A Battery Charging Speed Bump for Electric Cars?

Peter Fairley raises the issue of the impact electric cars will have on local power grids.

Published: 05-Jan-2010

Peter Fairley

As major automakers like Nissan, Mitsubishi, General Motors, and others prepare to roll out mass-produced plug-in hybrid electric cars in the United States late this year, electric utilities are both salivating at the business opportunity and quietly fretting over potential outages that could mar the electric-vehicle rollout. The myth that thousands of EVs will seamlessly fold into the power grid by charging at night, using otherwise idle generating plants and power grids, is breaking down. Utilities worry that EV charging could black out the neighborhoods of some early EV adopters and give the emerging technology a black eye. Policy experts worry that the change in the grid's use could unintentionally muck up their green energy plans.

The urgency was palpable in comments by Saul Zambrano, director for clean air and transportation at San Francisco–based Pacific Gas & Electric Co. (PG&E), at a California Energy Commission conclave in October: "You've got to manage the runway. And from our perspective, we think the runway is getting short relative to the launch of these vehicles."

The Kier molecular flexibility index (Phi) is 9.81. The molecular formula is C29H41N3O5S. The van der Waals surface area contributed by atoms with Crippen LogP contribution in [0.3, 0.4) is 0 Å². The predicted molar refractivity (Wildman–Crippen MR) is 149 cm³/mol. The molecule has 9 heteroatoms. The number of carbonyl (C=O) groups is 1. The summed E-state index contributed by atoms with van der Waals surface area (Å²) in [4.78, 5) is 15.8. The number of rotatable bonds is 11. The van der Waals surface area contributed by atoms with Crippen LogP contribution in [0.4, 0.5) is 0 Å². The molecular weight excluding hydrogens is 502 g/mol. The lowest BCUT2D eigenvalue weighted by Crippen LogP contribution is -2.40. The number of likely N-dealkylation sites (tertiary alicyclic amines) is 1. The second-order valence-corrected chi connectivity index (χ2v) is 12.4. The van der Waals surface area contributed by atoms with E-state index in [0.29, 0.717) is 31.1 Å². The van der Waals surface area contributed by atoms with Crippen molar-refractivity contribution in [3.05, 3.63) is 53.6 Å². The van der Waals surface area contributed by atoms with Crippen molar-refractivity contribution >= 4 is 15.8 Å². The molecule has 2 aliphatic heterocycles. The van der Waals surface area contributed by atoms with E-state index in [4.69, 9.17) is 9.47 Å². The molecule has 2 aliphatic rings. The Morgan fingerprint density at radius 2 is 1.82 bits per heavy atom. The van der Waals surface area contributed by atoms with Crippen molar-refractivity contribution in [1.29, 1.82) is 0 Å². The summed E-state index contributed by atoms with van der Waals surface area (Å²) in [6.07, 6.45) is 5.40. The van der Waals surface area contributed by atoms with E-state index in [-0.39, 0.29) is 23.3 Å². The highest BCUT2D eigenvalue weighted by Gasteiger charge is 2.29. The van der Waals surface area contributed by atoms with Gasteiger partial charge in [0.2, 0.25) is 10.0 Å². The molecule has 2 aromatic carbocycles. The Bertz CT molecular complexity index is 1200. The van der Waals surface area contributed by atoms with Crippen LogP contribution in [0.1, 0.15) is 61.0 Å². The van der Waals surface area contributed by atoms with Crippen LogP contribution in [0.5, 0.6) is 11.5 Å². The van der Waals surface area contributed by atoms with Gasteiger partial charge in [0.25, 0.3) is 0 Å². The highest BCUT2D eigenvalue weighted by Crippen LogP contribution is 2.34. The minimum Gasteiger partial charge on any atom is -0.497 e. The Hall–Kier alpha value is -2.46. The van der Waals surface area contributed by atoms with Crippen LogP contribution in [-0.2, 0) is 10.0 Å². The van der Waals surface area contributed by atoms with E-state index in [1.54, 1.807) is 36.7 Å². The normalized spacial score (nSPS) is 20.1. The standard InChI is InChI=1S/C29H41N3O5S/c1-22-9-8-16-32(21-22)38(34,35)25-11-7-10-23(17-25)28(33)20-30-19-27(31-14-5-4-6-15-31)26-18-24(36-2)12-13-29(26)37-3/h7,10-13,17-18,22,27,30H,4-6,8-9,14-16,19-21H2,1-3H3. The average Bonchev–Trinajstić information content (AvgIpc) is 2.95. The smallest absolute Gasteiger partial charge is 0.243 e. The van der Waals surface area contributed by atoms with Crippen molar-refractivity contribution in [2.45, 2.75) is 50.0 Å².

TREV two-place electric car

Student-built vehicle can do 0-60 in 10 seconds with top speed of 75 mph. Photo courtesy of University of South Australia.

EVPorsche 959 conversion on the track. Photo credit: Speed

EVPorsche 911 conversion costs $48,000, including the donor vehicle.

Concept model of Honda Oree electric motorcycle. Photo courtesy of Motorcycles USA.

Bart Madson discovers an ambitious student design that anticipates a motor producing 90-plus horsepower, 125 lb-ft of torque and top speed near 120 mph.


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